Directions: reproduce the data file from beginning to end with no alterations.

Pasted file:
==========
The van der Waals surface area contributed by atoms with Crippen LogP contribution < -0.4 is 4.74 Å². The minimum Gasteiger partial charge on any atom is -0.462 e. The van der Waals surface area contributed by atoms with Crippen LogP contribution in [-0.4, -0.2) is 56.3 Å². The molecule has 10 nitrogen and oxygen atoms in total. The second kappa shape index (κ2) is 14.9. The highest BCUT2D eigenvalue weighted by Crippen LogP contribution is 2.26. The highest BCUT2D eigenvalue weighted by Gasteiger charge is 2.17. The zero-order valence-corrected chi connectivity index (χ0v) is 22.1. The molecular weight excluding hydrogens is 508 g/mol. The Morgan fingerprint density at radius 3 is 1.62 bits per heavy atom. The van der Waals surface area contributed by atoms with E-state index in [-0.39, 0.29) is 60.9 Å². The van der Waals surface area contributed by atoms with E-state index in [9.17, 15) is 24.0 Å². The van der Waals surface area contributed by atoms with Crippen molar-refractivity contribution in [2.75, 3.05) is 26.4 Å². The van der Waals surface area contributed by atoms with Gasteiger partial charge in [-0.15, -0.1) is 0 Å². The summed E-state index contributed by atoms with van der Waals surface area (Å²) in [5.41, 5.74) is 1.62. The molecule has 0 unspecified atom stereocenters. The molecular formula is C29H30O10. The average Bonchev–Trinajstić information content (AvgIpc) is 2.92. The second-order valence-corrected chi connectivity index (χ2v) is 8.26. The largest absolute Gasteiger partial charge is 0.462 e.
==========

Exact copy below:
The van der Waals surface area contributed by atoms with Crippen LogP contribution < -0.4 is 4.74 Å². The minimum Gasteiger partial charge on any atom is -0.462 e. The van der Waals surface area contributed by atoms with Crippen LogP contribution in [-0.4, -0.2) is 56.3 Å². The molecule has 10 nitrogen and oxygen atoms in total. The second kappa shape index (κ2) is 14.9. The highest BCUT2D eigenvalue weighted by Crippen LogP contribution is 2.26. The highest BCUT2D eigenvalue weighted by Gasteiger charge is 2.17. The zero-order valence-corrected chi connectivity index (χ0v) is 22.1. The molecular weight excluding hydrogens is 508 g/mol. The Morgan fingerprint density at radius 3 is 1.62 bits per heavy atom. The van der Waals surface area contributed by atoms with E-state index in [-0.39, 0.29) is 60.9 Å². The van der Waals surface area contributed by atoms with E-state index in [9.17, 15) is 24.0 Å². The van der Waals surface area contributed by atoms with Crippen molar-refractivity contribution in [2.75, 3.05) is 26.4 Å². The van der Waals surface area contributed by atoms with Gasteiger partial charge in [-0.15, -0.1) is 0 Å². The summed E-state index contributed by atoms with van der Waals surface area (Å²) in [5.41, 5.74) is 1.62. The molecule has 0 unspecified atom stereocenters. The molecular formula is C29H30O10. The average Bonchev–Trinajstić information content (AvgIpc) is 2.92. The second-order valence-corrected chi connectivity index (χ2v) is 8.26. The largest absolute Gasteiger partial charge is 0.462 e.